Friday, May 26, 2017

The Engagement

dVerse  The rhyme form this week is Ottava Rima, of Italian form used by many poets, including Yeats. It is supposed to be iambic pentameter.

The Cedar Waxwing blurts his song of love,
kismet resonates in my tight heartstrings.
He sweeps near to me fluttering above,
lands in deep blue-green foliage, folds his wings.
His bride-to-be dips and dives, clings to a yellow foxglove.
Head turned, she listens as he tweets and sings.
She lights on the same branch, cuddles closer.
He prays she'll accept his erstwhile proposal.


Saturday, May 20, 2017

I escaped the news last week...

I Escaped the News Last Weekend

I escaped the news
last weekend, wanting a world
  with everything
set right; I returned to the
sleepy beach hideaway of
  my youth
Tumultuous waves
rolled over one other,
going nowhere really -

Cold rain slapped my face,
drops ran down my neck;
the wind meowed around me.
Unoccupied worn
cedar-shake homes welcomed me,
  the hamlet asleep,
but for a blurred red street light

The drive was well worth 
the time to capture 
one quintessential sunset, 
one to ride horses
straight into!
Unyielding dunes clung 
to sea grass. I breathed in so
deeply the salty sea air

Theoretically, my
fearful thunderous 
thoughts subsided and I felt 
beyond carefree.
Feet to a fire, a cup of
mulled apple cider 
added to the ambient quiet

Conceived of literature
and art in my heart,
I channeled Hemingway and
 Picasso; I wrote, sketched and
painted through the night 
I am taken aback how 
truly, I now see, 
birth overcomes death 
...every day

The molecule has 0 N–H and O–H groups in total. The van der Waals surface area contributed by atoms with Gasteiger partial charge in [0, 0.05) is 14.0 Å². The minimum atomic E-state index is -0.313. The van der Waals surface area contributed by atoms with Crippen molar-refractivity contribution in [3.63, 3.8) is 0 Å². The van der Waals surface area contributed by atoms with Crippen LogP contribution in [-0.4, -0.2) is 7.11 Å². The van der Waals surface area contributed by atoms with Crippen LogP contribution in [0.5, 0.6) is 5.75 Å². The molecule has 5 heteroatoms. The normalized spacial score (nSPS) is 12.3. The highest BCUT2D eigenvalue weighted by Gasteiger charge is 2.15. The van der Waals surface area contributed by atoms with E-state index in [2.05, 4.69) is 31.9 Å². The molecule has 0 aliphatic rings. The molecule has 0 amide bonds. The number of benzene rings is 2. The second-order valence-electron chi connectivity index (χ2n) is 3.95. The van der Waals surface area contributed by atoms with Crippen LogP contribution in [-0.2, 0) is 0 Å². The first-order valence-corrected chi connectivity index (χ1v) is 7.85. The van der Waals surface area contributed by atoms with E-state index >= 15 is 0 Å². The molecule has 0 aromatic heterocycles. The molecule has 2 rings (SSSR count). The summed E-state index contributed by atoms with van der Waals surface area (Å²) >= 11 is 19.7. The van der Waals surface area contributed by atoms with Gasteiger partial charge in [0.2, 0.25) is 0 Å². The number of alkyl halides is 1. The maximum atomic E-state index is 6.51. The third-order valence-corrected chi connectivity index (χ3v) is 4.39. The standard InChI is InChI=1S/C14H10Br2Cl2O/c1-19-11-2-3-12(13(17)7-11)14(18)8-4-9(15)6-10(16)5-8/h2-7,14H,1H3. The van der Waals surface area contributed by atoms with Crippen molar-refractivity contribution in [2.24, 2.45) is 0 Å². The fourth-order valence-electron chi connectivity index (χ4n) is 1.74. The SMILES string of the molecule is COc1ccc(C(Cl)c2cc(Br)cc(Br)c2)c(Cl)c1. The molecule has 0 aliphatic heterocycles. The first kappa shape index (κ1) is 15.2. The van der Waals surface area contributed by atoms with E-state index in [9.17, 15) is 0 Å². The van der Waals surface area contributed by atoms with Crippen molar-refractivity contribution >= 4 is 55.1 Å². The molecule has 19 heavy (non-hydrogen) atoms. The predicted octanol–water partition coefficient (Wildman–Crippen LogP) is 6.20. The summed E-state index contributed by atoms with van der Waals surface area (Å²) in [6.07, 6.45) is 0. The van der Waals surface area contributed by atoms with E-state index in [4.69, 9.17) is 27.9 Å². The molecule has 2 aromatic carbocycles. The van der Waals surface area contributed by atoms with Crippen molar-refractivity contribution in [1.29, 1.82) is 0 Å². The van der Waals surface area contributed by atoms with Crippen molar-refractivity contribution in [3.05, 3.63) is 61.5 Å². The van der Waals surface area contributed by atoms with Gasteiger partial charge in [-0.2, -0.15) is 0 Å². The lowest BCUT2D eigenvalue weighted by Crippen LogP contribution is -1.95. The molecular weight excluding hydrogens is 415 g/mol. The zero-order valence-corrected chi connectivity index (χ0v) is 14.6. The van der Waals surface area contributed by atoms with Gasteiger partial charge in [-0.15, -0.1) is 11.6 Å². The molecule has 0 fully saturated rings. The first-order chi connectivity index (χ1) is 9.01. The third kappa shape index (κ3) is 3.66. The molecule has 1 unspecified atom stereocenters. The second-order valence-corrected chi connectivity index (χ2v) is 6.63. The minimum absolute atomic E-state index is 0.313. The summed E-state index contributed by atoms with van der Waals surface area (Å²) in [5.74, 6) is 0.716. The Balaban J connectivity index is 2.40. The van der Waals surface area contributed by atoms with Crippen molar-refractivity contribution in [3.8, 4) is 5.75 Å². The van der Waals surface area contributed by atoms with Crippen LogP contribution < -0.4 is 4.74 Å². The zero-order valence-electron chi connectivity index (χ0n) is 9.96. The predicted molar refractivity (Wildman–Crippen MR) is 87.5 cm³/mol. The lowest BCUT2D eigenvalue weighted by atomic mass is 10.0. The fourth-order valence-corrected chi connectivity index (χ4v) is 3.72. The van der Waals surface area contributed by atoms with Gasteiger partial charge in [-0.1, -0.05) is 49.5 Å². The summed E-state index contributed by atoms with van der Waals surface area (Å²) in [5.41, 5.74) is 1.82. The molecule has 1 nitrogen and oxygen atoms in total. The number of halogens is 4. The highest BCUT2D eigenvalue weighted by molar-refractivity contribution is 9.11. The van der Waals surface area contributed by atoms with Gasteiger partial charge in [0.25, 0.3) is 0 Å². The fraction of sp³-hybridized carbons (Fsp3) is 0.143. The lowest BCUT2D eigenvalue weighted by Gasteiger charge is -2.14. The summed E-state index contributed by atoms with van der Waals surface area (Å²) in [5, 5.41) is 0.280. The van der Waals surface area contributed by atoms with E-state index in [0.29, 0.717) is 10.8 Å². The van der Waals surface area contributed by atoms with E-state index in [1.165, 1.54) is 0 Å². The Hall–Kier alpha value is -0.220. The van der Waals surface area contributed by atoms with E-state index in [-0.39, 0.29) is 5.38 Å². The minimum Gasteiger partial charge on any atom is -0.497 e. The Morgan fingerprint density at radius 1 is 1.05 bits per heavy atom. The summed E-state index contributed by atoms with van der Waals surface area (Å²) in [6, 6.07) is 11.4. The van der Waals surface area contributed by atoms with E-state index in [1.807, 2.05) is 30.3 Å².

and I am the only one
in my way

This Friday is Open Link Night over at   Click if you would like to read more poetry
from the group.

I hear banjos..

Today at, we are writing about the senses, using them to embellish our poetry. I used a longer sonnet form and three too many syllables in the next to the last line...or should I not have mentioned that?;)

I Hear Banjos 

I hear banjos under dusk's velvet sky
Flickering copper flames project pictures
of where I've been since the first glint in my 
parents' eyes to being a son's mother

In the fire's embers, reflections of days
of  lives suspended in time, rekindled
by smoldering desire, searching byways
for a star to follow, or a signal

Strong yet tender hands pluck the banjo strings
I hear echoes of an old bass guitar,
an antebellum dusty violin,
a hoedown with mandolin or sitar

Ushered in by moonlit frosted mountains
Swallows wings switch gears, abating their flight,
carrying scents of jasmine in downturns;
they stop a second to kiss me goodnight

We feast and revel under the light of Jupiter -
joined in song by mating red-winged blackbirds

Monday, May 15, 2017

The Pioneer Woman


Today is Haibun Monday. The subject is recipes, a short prose paragraph with a haiku following. If you wish to read more of these, please visit